Endometrial Cancer Testing With Vaginal and Endometrial Cell Samples
- Endometrial cancer is one of the most common gynecologic cancers. If it is caught at an early stage, it can be treated more easily. Women who have this type of cancer often have a history of irregular menstrual bleeding. They may also have abnormal findings during gynecologic exams. Pap smears and cervical cell collection may be able to collect cell samples for cancer testing. However, samples from the vagina or endometrium may produce more accurate results. Researchers want to collect vaginal and endometrial cell samples to improve their tests for and understanding of endometrial cancer.
- To collect vaginal and endometrial cell samples to study endometrial cancer.
- Women at least 18 years of age who have had symptoms of abnormal uterine or post-menopausal bleeding, or abnormal ultrasound findings.
- Participants will be screened with a physical exam and medical history.
- Participants will have a pelvic exam. Before the exam, they will insert a small tampon in the vagina. The tampon will stay in place for about 10 to 30 minutes. The tampon will then be removed and collected for the study.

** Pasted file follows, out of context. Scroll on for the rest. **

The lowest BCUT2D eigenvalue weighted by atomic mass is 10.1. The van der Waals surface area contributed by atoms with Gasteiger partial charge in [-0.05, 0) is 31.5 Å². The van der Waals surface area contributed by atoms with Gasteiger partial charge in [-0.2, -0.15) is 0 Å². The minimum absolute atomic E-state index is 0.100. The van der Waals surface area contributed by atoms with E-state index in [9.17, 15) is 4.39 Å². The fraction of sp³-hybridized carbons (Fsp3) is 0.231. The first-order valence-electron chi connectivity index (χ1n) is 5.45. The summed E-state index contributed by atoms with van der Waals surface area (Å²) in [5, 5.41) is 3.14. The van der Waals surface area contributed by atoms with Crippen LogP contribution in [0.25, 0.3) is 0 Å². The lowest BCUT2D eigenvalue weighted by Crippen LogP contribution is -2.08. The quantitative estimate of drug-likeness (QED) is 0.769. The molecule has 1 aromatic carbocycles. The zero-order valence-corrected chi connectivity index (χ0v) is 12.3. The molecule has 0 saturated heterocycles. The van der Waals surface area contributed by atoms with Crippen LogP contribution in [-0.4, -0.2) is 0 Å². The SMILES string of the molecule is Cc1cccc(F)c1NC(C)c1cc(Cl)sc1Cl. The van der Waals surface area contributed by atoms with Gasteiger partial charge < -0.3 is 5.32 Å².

- During the pelvic exam, tissue will be collected from the uterine lining with a special brush. An additional sample (biopsy) will be collected from the lining.
- A blood sample will also be collected as part of the study.
|Study Design:||Time Perspective: Prospective|
|Official Title:||Methylation Markers for Natural History and Early Detection of Endometrial Cancer|
- Endometrial Cancer and Endometrial Hyper Plasia [ Time Frame: 1-2 years ]
|Study Start Date:||February 10, 2013|
|Estimated Study Completion Date:||December 1, 2017|
|Estimated Primary Completion Date:||November 1, 2017 (Final data collection date for primary outcome measure)|
Please refer to this study by its ClinicalTrials.gov identifier: NCT01793545
|Contact: Nicolas Wentzensen, M.D.||(301) firstname.lastname@example.org|
|United States, Minnesota|
|Mayo Clinic, Rochester||Recruiting|
|Rochester, Minnesota, United States, 55905|
|Principal Investigator:||Nicolas Wentzensen, M.D.||National Cancer Institute (NCI)|